I can see him going far Anna, for he does have a fighting style reminiscent of the Emerald Guard of old, using quick motions and a polearm to amazing success. Someday once he's earned my trust, and I his, I may tell him a thing or two, but for now, I'll train him to the best of my ability, and he does seem extremely interested in historical battlefield tactics. We'll be leaving tomorrow for sea, and I may not be able to find a courier for some time. May the gods of love bring you warmth on these cold winter evenings.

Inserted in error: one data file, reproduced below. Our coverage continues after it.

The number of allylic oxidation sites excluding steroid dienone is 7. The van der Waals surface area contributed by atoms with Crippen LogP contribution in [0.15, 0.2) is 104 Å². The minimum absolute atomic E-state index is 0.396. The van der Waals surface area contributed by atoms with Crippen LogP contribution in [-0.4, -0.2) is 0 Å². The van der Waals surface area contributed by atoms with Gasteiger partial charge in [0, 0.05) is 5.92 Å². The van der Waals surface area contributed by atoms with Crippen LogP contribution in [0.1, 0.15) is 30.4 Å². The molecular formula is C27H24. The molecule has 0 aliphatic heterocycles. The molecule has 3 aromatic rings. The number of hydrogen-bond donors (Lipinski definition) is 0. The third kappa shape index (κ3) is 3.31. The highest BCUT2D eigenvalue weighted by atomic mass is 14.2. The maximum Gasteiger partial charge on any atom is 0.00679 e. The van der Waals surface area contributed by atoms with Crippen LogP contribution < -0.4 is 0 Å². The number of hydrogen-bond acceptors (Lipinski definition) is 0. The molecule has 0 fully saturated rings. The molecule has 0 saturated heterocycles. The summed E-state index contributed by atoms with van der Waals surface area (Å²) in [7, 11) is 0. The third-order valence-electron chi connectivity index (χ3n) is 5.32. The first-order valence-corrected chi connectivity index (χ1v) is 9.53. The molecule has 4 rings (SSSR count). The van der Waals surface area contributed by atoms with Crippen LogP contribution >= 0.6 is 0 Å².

Lovingly,
Torvald.
 
 
 
::: Teachings ::

By method and discipline are to be understood the marshaling of the army in its proper subdivisions, the graduations of rank among the officers, the maintenance of roads by which supplies may reach the army, and the control of military expenditure.

These five heads should be familiar to every general: he who knows them will be victorious; he who knows them not will fail.

-Sun Tzu: The Art of War